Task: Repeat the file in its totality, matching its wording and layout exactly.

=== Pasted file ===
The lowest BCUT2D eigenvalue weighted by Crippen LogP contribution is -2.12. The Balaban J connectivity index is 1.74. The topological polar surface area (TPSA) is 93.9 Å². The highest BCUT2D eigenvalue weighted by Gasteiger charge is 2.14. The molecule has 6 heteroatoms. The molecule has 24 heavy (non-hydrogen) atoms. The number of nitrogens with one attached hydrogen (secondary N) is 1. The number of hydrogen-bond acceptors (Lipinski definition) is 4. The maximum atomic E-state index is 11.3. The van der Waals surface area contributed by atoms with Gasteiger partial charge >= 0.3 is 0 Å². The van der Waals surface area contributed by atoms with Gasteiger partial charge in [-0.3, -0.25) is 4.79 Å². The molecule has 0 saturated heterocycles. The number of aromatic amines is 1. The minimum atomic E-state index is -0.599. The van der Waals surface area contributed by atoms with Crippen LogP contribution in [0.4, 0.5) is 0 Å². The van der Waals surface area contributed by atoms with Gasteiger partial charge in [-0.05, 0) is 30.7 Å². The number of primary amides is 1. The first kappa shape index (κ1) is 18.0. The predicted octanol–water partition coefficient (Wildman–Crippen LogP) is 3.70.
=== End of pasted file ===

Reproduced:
The lowest BCUT2D eigenvalue weighted by Crippen LogP contribution is -2.12. The Balaban J connectivity index is 1.74. The topological polar surface area (TPSA) is 93.9 Å². The highest BCUT2D eigenvalue weighted by Gasteiger charge is 2.14. The molecule has 6 heteroatoms. The molecule has 24 heavy (non-hydrogen) atoms. The number of nitrogens with one attached hydrogen (secondary N) is 1. The number of hydrogen-bond acceptors (Lipinski definition) is 4. The maximum atomic E-state index is 11.3. The van der Waals surface area contributed by atoms with Gasteiger partial charge >= 0.3 is 0 Å². The van der Waals surface area contributed by atoms with Gasteiger partial charge in [-0.3, -0.25) is 4.79 Å². The molecule has 0 saturated heterocycles. The number of aromatic amines is 1. The minimum atomic E-state index is -0.599. The van der Waals surface area contributed by atoms with Crippen LogP contribution in [0.4, 0.5) is 0 Å². The van der Waals surface area contributed by atoms with Gasteiger partial charge in [-0.05, 0) is 30.7 Å². The number of primary amides is 1. The first kappa shape index (κ1) is 18.0. The predicted octanol–water partition coefficient (Wildman–Crippen LogP) is 3.70.